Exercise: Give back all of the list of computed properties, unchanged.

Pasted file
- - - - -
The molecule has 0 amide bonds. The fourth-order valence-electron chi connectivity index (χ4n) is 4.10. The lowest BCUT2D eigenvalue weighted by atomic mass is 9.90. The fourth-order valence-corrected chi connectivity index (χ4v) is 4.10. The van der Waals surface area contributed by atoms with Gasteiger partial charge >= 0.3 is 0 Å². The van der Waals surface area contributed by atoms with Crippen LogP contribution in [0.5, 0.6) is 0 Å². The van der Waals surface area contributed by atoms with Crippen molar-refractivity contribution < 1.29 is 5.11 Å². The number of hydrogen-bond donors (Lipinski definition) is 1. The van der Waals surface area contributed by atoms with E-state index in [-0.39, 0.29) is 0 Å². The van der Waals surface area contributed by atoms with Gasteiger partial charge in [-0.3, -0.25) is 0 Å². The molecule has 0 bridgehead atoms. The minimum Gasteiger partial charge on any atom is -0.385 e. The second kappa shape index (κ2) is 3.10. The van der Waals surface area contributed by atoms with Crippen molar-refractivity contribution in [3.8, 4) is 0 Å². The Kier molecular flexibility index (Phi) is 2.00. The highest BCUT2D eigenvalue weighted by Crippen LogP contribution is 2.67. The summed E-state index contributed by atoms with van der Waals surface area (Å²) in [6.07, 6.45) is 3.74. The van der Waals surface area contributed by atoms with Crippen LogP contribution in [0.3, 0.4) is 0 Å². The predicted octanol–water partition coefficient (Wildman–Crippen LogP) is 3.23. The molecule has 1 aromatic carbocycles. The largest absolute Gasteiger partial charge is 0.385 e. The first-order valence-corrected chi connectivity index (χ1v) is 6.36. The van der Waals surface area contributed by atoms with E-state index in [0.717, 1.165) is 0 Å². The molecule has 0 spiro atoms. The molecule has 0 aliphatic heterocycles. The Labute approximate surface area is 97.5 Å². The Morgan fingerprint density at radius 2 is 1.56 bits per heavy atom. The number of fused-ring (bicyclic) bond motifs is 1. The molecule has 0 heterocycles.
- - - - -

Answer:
The molecule has 0 amide bonds. The fourth-order valence-electron chi connectivity index (χ4n) is 4.10. The lowest BCUT2D eigenvalue weighted by atomic mass is 9.90. The fourth-order valence-corrected chi connectivity index (χ4v) is 4.10. The van der Waals surface area contributed by atoms with Gasteiger partial charge >= 0.3 is 0 Å². The van der Waals surface area contributed by atoms with Crippen LogP contribution in [0.5, 0.6) is 0 Å². The van der Waals surface area contributed by atoms with Crippen molar-refractivity contribution < 1.29 is 5.11 Å². The number of hydrogen-bond donors (Lipinski definition) is 1. The van der Waals surface area contributed by atoms with E-state index in [-0.39, 0.29) is 0 Å². The van der Waals surface area contributed by atoms with Gasteiger partial charge in [-0.3, -0.25) is 0 Å². The molecule has 0 bridgehead atoms. The minimum Gasteiger partial charge on any atom is -0.385 e. The second kappa shape index (κ2) is 3.10. The van der Waals surface area contributed by atoms with Crippen molar-refractivity contribution in [3.8, 4) is 0 Å². The Kier molecular flexibility index (Phi) is 2.00. The highest BCUT2D eigenvalue weighted by Crippen LogP contribution is 2.67. The summed E-state index contributed by atoms with van der Waals surface area (Å²) in [6.07, 6.45) is 3.74. The van der Waals surface area contributed by atoms with Crippen LogP contribution in [0.3, 0.4) is 0 Å². The predicted octanol–water partition coefficient (Wildman–Crippen LogP) is 3.23. The molecule has 1 aromatic carbocycles. The largest absolute Gasteiger partial charge is 0.385 e. The first-order valence-corrected chi connectivity index (χ1v) is 6.36. The van der Waals surface area contributed by atoms with E-state index in [0.717, 1.165) is 0 Å². The molecule has 0 spiro atoms. The molecule has 0 aliphatic heterocycles. The Labute approximate surface area is 97.5 Å². The Morgan fingerprint density at radius 2 is 1.56 bits per heavy atom. The number of fused-ring (bicyclic) bond motifs is 1. The molecule has 0 heterocycles.